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Responsible for the doctoral project: Dr. des. Phillip Lasater (doctorate 2017)
Funded by: URPP Asia and Europe
Project duration: October 2011 – September 2014
Doctoral committee: Prof. Dr. Konrad Schmid, Institute of Theology/URPP Asia and Europe
Research Field: Concepts and Taxonomies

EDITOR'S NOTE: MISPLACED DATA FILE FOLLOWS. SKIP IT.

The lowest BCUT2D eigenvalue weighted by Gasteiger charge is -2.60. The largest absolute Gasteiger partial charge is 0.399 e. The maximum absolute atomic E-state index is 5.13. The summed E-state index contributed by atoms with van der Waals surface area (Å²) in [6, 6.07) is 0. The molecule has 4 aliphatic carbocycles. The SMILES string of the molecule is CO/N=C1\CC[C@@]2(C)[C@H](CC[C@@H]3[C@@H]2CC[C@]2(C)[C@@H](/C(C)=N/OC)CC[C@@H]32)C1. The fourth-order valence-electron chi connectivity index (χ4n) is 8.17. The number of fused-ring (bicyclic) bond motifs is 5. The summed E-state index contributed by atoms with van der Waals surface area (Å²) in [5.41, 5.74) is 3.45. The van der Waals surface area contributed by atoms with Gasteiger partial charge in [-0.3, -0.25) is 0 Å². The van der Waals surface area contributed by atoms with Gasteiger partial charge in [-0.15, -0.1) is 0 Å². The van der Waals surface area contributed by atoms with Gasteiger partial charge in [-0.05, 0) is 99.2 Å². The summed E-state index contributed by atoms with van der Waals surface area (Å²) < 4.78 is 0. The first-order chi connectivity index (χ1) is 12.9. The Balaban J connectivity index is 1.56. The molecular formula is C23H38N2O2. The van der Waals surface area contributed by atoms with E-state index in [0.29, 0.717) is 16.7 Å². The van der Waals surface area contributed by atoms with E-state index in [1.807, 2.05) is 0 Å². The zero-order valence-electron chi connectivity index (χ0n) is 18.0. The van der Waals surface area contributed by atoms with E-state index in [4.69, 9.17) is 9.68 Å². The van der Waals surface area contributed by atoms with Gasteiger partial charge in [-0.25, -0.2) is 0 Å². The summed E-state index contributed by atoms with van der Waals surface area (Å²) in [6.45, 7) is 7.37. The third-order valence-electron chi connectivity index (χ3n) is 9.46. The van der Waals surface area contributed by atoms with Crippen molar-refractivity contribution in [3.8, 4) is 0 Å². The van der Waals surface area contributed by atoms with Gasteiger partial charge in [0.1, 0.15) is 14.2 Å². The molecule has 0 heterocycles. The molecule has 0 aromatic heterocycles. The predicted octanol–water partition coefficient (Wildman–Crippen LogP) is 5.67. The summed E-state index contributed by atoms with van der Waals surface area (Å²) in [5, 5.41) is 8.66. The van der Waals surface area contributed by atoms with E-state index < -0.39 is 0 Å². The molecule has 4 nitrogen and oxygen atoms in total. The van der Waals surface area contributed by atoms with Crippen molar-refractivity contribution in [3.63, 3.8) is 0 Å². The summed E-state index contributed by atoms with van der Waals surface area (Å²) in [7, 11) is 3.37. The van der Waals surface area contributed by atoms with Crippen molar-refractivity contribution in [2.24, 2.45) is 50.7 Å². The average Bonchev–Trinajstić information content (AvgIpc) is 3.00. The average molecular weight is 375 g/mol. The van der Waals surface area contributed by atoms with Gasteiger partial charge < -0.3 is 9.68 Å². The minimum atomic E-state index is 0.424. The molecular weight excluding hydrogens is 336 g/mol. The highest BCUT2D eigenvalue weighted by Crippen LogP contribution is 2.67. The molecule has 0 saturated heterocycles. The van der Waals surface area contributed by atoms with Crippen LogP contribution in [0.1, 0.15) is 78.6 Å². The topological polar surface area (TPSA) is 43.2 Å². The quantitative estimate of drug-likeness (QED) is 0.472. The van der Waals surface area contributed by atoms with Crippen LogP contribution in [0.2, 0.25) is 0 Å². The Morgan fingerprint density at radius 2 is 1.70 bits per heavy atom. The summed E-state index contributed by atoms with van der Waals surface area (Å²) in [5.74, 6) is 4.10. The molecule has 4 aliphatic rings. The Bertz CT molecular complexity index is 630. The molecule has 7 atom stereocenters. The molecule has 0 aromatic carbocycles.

This project examines the notions of “fear” (yrʾh) and “fear of God(s)” (yrʾt ʾlhym) in ancient Judaism, each of which modern scholarship has tended to interpret as related to “religion” or “religious experience.” The study begins with a philological overview of yrʾ-derivatives, critiquing previous arguments about the semantics and taxonomic placement of this terminology. Following these conclusions, various conceptions of yrʾh are examined for their role in the anthropologies or moral psychologies discernible in literature from the Second Temple Period. The remainder of the study focuses on texts of diverse kinds (i.e., legal; prophetic; sapiential) and engages in chronologically ordered, close readings to highlight the ways in which Jewish scribes used and understood this fear terminology between the Neo-Babylonian and Hellenistic periods. The project will increase the academic understanding of ancient Judaism and the widespread yet overlooked motif of yrʾt ʾlhym, underscoring its multiple manifestations as well as identifying some common threads among its many usages.